Counting the Sony Data Discman, ereaders have been around for over two decades but the market only really exploded in late 2007 with the launch of the Kindle.
And now, 7 short years later, some are already predicting its death. And while it might shock you to hear an ebook fan say this, they’re not entirely wrong.
From what I have seen and been told by contacts at device companies, the ereader market is in a decline.
And that’s why when I read this week that Mashable is ready to hold a wake for the ebook reader, I was not surprised. They’re noting that the major US companies are trying to get out of the market as analysts project that it is going to decline:
The outlook for e-readers, however, is more dire. Forrester forecasts that e-reader sales will fall to as low as 7 million in the U.S. by the end of 2017, compared to a high of 25 million units in 2012.
“Those 7 million will be the people who read more than two books a week,” says James McQuivey, principal analyst at Forrester. “Tablets and phones have already begun the process of making e-readers a ‘nice to have.'”
McQuivey thinks Amazon will eventually give Kindles away as a thank you gift to consumers who renew their Prime memberships. (An Amazon rep did not respond for a request to comment on this, and the company hasn’t made any such claim publicly.)
I don’t know how accurate that analyst’s predictions are, but I would bet they are not too far off. As you might recall, E-ink makes most of the ereader screens in the world and they have been reporting steadily declining revenues over the past several years. In the two most recent quarters, for example, they lost money in one quarter due to a seasonal drop in screen productions and only turned a profit in the other quarter because of royalties.
E-ink is simply not making as many ereader screens as they used to.
Nevertheless, when I read pieces like the one in NY Magazine the other day I might agree with the trend but still can’t help but roll my eyes at the people who want us to put in pre-orders for sack cloth and ashes. In a post which starts off by misunderstanding the publishing industry and recent statistics, Kevin Roose argues that:
The death of the standalone e-reader might be good news for consumers, who will have one fewer gadget to buy and lug around. But it’s bad news for the book industry. If you’ve ever tried to read a book on your phone, you’ll know why. Reading on an original Kindle or a Nook is an immersive experience. There are no push notifications from other apps to distract you from your novel, no calendar reminders or texts popping up to demand your immediate attention. And this immersion is partly why people who use dedicated e-readers tend to buy a lot of books. (One survey indicated that e-book readers read about 24 books a year, compared to 15 books a year for paper-and-ink readers.)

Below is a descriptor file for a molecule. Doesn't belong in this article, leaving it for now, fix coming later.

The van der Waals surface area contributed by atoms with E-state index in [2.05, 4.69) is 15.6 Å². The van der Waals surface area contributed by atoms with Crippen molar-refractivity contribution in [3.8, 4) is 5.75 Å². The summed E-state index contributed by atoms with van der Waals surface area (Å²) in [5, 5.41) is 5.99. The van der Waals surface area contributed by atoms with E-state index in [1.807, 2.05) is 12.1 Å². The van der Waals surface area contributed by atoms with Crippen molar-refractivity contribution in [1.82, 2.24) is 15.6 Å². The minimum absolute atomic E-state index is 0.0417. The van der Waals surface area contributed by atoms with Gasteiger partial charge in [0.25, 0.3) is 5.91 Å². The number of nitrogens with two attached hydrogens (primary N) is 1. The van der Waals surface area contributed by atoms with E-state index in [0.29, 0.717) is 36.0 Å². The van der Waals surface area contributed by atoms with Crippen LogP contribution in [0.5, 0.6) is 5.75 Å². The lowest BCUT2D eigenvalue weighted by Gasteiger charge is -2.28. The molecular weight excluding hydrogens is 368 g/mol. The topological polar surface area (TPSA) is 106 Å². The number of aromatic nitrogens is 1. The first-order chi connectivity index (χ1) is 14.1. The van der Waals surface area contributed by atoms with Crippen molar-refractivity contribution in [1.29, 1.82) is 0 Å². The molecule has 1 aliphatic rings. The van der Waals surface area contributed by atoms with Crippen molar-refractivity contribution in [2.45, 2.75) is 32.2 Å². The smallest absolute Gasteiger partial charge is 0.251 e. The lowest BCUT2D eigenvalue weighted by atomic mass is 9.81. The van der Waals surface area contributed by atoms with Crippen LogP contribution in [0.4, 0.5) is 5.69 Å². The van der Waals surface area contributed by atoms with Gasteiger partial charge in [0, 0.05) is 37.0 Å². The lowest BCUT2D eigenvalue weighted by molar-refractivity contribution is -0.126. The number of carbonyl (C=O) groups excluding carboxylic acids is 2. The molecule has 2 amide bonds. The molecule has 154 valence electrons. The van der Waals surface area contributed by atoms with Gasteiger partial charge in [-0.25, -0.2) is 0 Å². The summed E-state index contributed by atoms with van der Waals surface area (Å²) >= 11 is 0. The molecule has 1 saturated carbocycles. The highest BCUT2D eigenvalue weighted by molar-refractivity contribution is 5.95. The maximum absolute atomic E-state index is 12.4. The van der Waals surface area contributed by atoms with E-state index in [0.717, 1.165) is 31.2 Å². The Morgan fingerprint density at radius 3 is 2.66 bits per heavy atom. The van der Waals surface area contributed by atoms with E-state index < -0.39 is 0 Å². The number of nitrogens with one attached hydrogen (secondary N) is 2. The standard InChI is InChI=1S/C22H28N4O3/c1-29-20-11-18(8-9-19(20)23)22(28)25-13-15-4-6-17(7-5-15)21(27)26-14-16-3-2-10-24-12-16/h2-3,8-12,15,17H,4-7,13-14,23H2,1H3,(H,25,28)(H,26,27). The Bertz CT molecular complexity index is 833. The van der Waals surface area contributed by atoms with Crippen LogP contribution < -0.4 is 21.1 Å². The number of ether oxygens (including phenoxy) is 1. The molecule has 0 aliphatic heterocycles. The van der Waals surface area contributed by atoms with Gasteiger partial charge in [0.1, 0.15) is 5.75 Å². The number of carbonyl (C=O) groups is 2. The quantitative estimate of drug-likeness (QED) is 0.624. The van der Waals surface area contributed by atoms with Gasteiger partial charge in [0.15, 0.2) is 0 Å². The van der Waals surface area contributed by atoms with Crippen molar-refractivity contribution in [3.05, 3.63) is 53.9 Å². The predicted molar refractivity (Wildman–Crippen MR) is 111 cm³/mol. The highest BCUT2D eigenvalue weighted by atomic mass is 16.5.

E-book sales aren’t necessarily correlated with the popularity of standalone e-book readers, and the publishing industry could still have a successful digital transition if it convinces iPhone and Android users to buy e-books in the same quantities as Kindle and Nook users. But there’s no getting around the fact that smartphones aren’t designed for focused, sustained reading. They have small screens, for starters, which make long reading sessions tough on the eyes. But the bigger problem is that smartphones breed short attention spans. On a phone or a multi-function tablet, e-books have to compete for attention with Facebook, Instagram, Pandora, Angry Birds, and everything else you do. It’s the difference between watching TV intently, and watching TV while folding laundry, talking on the phone, and doing the crossword puzzle.
Mr Roose got his causality all turned around. He seems to think that having an ereader turns readers into heavy book buyers, when in reality it’s the big spenders who got into ereaders because the portability justified the cost. (Also, heavy reader =\= heavy book buyer.) Mr Roose would be just as wrong if he assumed that buying a gaming console would turn someone into a heavy gamer.
Most heavy ebook buyers were already heavily invested in paper books; we simply shifted our buying habits. Many other readers wanted to be into books but lacked the time or space for paper books.
Really, what Mr Roose seems to have missed is that the people who are into ereaders now saw the technology when it first appeared, and made a conscious choice to adopt it and use it to read. Give those people a tablet and I would bet that many will choose to use it to read.
In short, gadgets come and go but book buyers tend to stick around for a lot longer than whatever device is the latest fad. Or am I wrong?
image by nickbrett